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Friday, July 08, 2005

 

Why are programmers supposed to know everything?

Interesting rant called Programmers Need To Learn Statistics Or I Will Kill Them All. My immediate reaction was to see this as just another example of people being upset that programmers don't know everything.

To wish that programmers knew everything is generally a waste of time (how could they?). But I think this guy is onto something - I just don't yet know what it is. There is certainly something wrong with the way many IT people think the world works which comes out when they try to manage.

2 Comments:

  • Very intersting article. Thanks for sharing! Saying you don't know is tough for everyone though, not just programmers.

    By Blogger Phil Gerbyshak, at 7:57 pm  

  • The problem is one of "in" and "on" culture.

    When we go to school, we take all kinds of courses, because we have to. We might make an A, but in a bull kind of way. Learn it. Cram it. Fire. Forget.

    When we take our major courses, we put some effort into them. We know that we'll have to work with this stuff the rest of our lives, so we learn it cold. We keep it. We never forget.

    The former is "on" or maybe over, because we never intend to become one of those people. We never intend to become a member of that culture.

    The latter is "in" culture. We are definately going to become one of those people. We intended for years to become a member of that culture, so we adopt the identity. It's not just facts. It's how we think.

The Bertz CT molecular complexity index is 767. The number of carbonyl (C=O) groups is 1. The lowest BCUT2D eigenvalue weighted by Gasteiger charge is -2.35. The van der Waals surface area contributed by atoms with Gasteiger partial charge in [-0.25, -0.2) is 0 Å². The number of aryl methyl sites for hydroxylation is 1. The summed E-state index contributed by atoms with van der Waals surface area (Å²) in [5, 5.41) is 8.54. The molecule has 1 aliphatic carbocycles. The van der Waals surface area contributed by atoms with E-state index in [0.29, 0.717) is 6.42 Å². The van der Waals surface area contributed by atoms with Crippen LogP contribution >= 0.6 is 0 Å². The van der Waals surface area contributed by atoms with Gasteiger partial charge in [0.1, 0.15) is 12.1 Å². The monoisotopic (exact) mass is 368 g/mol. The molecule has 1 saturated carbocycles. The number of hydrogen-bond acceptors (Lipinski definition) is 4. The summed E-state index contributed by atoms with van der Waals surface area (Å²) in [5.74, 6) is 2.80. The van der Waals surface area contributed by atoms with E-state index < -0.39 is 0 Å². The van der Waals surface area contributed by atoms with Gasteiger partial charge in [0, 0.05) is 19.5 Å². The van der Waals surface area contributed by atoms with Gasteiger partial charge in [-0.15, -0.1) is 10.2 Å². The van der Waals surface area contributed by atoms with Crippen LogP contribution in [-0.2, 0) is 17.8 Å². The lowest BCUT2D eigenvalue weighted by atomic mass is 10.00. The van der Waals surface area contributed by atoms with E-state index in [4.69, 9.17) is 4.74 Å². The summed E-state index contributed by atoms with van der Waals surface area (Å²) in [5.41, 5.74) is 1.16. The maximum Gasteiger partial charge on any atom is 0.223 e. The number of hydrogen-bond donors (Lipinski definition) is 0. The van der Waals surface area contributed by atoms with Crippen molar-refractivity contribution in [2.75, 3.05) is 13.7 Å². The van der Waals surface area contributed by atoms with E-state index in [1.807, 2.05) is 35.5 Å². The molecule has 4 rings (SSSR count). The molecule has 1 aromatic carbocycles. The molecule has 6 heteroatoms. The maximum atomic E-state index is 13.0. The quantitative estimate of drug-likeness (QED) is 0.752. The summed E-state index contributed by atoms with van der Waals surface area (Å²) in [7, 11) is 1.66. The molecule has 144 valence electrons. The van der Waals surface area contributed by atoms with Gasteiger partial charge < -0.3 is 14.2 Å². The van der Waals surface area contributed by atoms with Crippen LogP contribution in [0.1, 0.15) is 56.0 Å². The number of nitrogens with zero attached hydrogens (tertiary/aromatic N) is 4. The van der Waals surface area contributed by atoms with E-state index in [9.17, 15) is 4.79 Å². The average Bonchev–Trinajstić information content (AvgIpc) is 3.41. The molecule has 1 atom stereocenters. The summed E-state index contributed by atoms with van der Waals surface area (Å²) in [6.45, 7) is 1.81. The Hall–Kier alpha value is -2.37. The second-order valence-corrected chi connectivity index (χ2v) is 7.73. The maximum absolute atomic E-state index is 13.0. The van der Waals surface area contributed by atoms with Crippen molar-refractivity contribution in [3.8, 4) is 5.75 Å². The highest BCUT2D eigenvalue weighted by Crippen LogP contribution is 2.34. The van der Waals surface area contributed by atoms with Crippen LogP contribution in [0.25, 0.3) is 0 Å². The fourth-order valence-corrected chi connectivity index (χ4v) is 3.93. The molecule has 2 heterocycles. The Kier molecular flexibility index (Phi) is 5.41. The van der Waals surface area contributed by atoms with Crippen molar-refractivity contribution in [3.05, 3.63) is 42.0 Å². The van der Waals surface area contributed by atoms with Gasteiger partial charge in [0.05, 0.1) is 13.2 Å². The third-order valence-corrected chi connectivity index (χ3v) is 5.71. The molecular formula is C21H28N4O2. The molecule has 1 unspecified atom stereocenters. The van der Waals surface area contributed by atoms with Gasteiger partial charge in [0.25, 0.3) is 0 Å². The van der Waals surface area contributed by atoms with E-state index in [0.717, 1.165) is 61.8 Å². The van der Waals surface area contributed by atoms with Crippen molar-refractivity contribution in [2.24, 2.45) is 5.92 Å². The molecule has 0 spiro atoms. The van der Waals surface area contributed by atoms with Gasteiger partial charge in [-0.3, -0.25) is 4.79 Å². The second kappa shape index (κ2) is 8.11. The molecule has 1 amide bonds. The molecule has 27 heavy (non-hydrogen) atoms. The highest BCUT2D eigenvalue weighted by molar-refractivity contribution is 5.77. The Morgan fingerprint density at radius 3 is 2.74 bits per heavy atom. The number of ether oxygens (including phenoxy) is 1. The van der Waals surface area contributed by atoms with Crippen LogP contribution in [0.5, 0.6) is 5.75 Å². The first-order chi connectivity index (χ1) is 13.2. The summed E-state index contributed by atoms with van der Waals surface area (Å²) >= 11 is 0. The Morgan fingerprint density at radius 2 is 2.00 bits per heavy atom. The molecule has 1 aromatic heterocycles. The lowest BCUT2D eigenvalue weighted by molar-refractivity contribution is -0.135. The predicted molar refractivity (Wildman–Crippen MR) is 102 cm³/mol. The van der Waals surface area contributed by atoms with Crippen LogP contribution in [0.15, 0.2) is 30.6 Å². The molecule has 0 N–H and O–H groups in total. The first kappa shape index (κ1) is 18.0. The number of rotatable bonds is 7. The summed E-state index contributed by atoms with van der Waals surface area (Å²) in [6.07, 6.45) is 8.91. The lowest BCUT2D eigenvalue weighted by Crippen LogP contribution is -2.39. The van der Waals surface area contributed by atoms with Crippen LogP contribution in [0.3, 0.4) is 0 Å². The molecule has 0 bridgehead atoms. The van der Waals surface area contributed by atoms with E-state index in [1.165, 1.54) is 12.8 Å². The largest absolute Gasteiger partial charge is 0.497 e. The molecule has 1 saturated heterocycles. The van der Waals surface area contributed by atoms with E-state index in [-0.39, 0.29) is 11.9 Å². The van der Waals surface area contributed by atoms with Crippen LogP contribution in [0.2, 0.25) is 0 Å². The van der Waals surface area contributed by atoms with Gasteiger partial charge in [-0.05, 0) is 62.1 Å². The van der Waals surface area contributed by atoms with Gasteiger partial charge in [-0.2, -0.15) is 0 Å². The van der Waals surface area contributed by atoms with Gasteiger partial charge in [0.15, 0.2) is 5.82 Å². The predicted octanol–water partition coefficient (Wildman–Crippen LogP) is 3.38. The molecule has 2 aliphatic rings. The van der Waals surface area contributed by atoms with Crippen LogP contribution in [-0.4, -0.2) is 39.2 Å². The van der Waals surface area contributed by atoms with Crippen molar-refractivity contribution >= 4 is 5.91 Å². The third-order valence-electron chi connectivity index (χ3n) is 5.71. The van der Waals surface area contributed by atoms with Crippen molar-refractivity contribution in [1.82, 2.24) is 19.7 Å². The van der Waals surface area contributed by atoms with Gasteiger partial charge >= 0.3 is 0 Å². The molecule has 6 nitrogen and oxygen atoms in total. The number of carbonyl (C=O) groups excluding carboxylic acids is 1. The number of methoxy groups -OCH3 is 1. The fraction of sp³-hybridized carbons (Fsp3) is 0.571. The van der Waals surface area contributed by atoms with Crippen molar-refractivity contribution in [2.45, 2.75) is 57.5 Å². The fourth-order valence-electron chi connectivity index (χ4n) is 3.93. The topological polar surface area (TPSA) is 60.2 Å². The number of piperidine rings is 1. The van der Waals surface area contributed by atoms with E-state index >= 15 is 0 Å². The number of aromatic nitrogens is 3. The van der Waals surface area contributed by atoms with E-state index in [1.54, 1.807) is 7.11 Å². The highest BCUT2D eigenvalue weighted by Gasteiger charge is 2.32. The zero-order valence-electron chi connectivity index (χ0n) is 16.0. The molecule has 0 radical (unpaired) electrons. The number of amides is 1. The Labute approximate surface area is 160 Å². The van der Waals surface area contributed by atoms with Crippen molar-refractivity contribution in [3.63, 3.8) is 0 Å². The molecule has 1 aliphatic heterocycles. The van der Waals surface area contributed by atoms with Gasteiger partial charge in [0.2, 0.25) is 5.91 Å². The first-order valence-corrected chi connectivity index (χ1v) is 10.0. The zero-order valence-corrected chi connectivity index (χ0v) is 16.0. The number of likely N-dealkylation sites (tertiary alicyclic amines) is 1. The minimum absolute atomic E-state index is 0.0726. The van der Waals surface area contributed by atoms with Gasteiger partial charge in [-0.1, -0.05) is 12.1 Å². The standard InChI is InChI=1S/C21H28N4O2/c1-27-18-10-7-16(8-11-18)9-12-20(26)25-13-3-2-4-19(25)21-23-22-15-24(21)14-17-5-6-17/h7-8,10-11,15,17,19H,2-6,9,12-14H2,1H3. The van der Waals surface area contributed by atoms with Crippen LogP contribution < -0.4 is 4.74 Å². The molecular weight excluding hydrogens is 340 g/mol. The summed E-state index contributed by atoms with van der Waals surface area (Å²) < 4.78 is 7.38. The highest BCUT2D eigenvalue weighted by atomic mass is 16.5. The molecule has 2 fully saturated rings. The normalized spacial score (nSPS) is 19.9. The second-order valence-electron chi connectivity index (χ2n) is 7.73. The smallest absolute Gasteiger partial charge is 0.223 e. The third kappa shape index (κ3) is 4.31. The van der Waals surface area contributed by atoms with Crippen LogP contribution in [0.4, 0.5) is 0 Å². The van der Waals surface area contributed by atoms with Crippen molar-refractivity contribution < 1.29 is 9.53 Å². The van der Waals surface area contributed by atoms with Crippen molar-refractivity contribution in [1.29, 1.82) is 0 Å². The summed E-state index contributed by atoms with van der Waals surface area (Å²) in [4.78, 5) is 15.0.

All computer science majors take calculus-based statistics. It's not the business major's statistics.

    This guy is a statistician, so he is deeper into the culture, the identity, the way of thinking that constitues a statistician. His problem is that we don't meet his requirements. Partially, because he can't answer the questions we don't know how to ask.

    Requirements elicitation is a very broken process in terms of how it deals with cultures. It has a very long tradition of putting programmer efficency ahead of operational efficency. Requirements volitility is the signal. It's a signal that says, hey we are being efficent as coders. And, they are playing political games, because management wants one right answer.

    When facing the cultures that comprise all the expertise in the room, realize that they will not surrender their work practices even if the boss says so. JAD means they don't matter, thus the politics and requirement volitility.

    Oddly, coding is free these days, so why one right answer? Beats me.

    By Blogger David, at 12:50 pm  

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